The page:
by Frederica Harris Thompsett
from To be a priest, pp. 83-89,
edited by Robert E. Terwilliger and Urban T. Holmes, Seabury Press, New York, 1975.
Republished on our website with the necessary permissions.
Frederica Thompsett is assistant professor of church history at Seabury-Western Theological Seminary, Evanston, Illinois. Her area of special interest and research is the English Reformation Church,
In 1551 the new Bishop of Gloucester, John Hoopera powerful preacher and zealous reformer eager to establish the reformed faith in his diocesewas at best dismayed when visitation records of his parish clergy indicated that out of 311 clergy, 168 were unable to repeat the Decalogue, 9 could not count the Commandments, and 33 were unable to locate them in Scripture; moreover, there were 10 clergy who could not repeat the Lords Prayer, 9 who could not locate it in Scripture, and 34 who were unable to name its author. Such statistics might appear incredulous given todays general expectations that a clergyman be a trained, educated professional. However, throughout Christian history, models for ministry have evolved to suit the religious intentions of various cultures.(1) The chronological focus for this essay is on the early days of the English Reformation. In particular we will examine expectations for the parish clergyman in the reign of the Protestant Josiah, the child-king, Edward VI (1547-1553). In this hey day of religious reform and liturgical achievement (e.g. the Prayer Books of 1549 and 1552), increased attention was given to realigning and reinvigorating the functions and practice of parochial ministry. In this essay a number of questions will be raised concerning the process of changing expectations of ministry: not only what model for ministry was suggested by mid-Tudor reformers and how it was to be achieved, but also why Englishmen, among both the laity and the clergy, were convinced of the need to reform parish clergy.
Certainly there was room for improvement of the mid-Tudor clerical estate. Most of the parochial clergy (with the exception of clergy in London and the university towns) were casually educated. They might have attended a local ABC school, or one of the Latin grammar schools; or a neighboring clergyman might have taught them to read. University graduates, seeking more lucrative posts, were seldom resident in parochial livings. Few parsons received any specific training in theology, and many were narrowly informed. They tended to focus on local problems, to be comfortable with traditional practices of worship, and to suspect innovation in general. Economically, the value of their livings varied considerably, as did the sources of income (tithes, fees, farming, etc.). It has been estimated that three-quarters of the parochial incomes were inadequate. Moreover, the parsons income, like that of his parishioners, was threatened by inflation. Socially, many of the parochial clergy came from the class they served. Once a clergyman was fortunate enough to find a benefice (often after years of low-paid service as a stipendiary curate) his social base as parson of the village was secure, though social expectations of his position might severely tax his finances. Some parsons were also in need of assistants to adequately serve their parishes, but often they did not have the means to hire them. In sum, parochial clergy in the early years of the Reformation were ill-equipped by training, resources, or temperament to wean their parishes away from the familiar patterns of worship, let alone attract them to Protestantism.(2)
Anticlerical attitudes, particularly indignation and resentment of greedy clerics, were familiar components of English medieval thought. No doubt there were some greedy and immoral Tudor parsons (although anticlerical polemics tended to magnify such evidence), but certainly the early Reformation clergy were not worse, spiritually, than their medieval predecessors. Yet during the Reformation there was a more constructive dimension to anticlerical thought which took the form of an intensified concern for the provision of an adequate ministry. The laity were in part responsible for this transformation as their expectations and standards for clerical performance perceptibly increased. Many laymen seemed less willing to tolerate the conventional abuses of pluralism, simony, and absenteeism. One central impetus for their changing attitudes was that the invention of the printing press eventually led to a general diffusion of education. Many Englishmen struggled to learn or improve their reading skills and many developed a pronounced taste for religious literature. Hugh Latimer, a popular preacher and experienced reformer, wryly noted in a 1549 sermon before the Court that some of the laity were better learned in Scripture than the clergy.(3) Although ignorance and superstition were by no means arrested by accessibility to inexpensive books, standards of lay education were increasing and some laymen began to set a higher premium on an educated parochial clergy.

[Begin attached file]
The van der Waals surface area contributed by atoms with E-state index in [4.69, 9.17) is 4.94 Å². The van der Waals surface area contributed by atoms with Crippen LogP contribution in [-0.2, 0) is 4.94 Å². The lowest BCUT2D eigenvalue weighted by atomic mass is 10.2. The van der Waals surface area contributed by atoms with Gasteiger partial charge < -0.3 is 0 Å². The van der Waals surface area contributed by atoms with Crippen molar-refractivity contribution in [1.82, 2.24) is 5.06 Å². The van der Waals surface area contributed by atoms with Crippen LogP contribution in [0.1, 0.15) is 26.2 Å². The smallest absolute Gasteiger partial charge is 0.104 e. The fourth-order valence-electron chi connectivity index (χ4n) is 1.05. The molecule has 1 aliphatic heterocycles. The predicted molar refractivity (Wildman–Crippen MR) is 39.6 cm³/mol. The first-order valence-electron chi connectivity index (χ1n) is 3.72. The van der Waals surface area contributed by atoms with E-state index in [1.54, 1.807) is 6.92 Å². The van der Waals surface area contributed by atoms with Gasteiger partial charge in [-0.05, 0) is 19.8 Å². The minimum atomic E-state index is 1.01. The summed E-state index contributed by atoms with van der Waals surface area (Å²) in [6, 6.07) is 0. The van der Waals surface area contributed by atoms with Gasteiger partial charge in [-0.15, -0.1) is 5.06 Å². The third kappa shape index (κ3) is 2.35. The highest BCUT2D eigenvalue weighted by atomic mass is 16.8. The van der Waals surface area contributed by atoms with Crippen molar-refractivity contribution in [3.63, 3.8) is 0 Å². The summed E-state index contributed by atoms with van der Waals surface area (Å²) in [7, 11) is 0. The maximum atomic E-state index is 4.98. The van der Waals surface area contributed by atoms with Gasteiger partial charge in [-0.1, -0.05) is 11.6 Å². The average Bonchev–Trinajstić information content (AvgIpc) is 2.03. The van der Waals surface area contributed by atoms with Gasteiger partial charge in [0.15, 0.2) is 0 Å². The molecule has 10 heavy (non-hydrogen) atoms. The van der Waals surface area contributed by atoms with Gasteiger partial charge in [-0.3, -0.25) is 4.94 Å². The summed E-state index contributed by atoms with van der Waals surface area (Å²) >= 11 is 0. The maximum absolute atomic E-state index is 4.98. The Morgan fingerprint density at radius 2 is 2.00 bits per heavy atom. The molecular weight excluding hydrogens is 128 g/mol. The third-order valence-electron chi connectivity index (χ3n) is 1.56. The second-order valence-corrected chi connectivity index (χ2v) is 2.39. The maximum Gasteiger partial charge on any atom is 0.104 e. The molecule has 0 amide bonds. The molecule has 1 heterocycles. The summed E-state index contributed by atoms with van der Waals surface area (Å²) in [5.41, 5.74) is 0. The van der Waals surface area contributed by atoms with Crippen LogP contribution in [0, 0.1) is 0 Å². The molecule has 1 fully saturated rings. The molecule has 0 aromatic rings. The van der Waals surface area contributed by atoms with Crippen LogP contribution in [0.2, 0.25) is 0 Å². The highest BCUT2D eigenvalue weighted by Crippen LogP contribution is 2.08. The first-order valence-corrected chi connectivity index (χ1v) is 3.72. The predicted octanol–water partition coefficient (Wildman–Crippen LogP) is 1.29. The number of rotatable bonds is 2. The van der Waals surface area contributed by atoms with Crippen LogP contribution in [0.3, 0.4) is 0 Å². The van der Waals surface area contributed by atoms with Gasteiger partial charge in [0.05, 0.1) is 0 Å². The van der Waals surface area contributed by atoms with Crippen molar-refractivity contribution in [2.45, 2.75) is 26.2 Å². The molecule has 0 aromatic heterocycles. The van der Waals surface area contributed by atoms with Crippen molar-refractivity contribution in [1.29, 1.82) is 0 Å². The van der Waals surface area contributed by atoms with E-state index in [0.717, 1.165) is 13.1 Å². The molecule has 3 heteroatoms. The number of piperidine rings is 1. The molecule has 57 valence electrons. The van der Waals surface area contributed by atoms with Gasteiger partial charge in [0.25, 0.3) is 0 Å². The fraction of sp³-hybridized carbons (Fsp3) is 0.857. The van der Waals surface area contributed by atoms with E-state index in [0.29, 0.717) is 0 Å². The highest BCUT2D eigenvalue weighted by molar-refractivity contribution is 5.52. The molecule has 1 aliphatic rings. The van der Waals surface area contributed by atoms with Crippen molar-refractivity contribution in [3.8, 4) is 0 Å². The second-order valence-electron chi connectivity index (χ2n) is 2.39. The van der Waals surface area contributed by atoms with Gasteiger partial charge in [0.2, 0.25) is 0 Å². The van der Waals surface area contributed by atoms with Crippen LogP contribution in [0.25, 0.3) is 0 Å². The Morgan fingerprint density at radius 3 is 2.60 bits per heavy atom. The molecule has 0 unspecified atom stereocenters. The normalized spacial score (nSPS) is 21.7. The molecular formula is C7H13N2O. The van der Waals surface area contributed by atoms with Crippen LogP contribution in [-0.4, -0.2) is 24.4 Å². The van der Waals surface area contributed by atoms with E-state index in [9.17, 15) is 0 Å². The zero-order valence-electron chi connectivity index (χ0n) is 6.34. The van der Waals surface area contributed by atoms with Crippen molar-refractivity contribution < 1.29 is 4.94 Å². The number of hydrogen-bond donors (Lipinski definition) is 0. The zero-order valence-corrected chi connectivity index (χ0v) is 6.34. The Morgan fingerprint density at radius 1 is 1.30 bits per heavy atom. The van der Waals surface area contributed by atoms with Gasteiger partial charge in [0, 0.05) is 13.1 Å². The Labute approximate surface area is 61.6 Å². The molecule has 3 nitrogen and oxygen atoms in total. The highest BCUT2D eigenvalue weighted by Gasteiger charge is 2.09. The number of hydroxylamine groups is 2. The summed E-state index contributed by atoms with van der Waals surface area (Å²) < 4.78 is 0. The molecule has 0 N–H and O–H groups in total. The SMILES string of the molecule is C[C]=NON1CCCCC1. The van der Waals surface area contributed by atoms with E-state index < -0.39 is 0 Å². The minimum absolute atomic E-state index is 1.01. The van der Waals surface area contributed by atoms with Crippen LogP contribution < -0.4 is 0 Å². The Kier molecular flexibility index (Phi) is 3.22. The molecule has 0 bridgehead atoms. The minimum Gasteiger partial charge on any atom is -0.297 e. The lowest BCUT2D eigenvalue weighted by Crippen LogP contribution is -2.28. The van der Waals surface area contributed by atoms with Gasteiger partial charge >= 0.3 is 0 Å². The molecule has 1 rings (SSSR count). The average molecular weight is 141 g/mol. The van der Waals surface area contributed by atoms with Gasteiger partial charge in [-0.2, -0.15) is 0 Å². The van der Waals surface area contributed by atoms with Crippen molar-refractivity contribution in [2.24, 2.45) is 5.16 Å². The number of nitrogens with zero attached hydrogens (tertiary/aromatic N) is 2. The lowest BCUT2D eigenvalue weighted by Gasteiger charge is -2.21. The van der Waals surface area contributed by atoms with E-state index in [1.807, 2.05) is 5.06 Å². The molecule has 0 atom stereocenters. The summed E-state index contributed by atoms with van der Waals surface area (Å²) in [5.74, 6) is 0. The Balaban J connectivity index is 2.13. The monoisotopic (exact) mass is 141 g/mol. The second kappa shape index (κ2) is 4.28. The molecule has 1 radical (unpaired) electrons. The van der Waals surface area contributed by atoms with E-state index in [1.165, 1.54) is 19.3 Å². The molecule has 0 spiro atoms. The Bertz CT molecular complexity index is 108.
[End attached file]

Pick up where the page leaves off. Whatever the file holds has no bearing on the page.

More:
The impetus for reform of the clergy was further enhanced by the unrelenting social and economic challenges to mid-Tudor society. A long inflationary spiral, unstable patterns of landholding, repeated debasements in the value of the coinage, expensive military campaigns, rebellions among the common people in the summer of 1549, plus the insecurity of a period of minority rule these tensions propelled contemporary criticism and debate. Accordingly, as there was little distinction in Tudor thought between secular and spiritual issues, many of these complaints were quickly absorbed into religious controversy where they served to refuel anticlerical diatribes. The new enemy was envisioned as an even heartier brand of Protestant greed. Contemporary critics argued that popish monks and priests had been replaced by extortioners who fed off the spoils of the Reformation. They pointed to the social and economic ills of society as evidence that the Churchs mission was failing. Individual members of the laity were more reluctant, given the rise in prices, to pay even traditional fees to clergy. Some argued that they wanted better value for their money from their parsons.(4) Anticlerical attitudes were exacerbated by social and economic dislocation and there was a heightened demand for reform.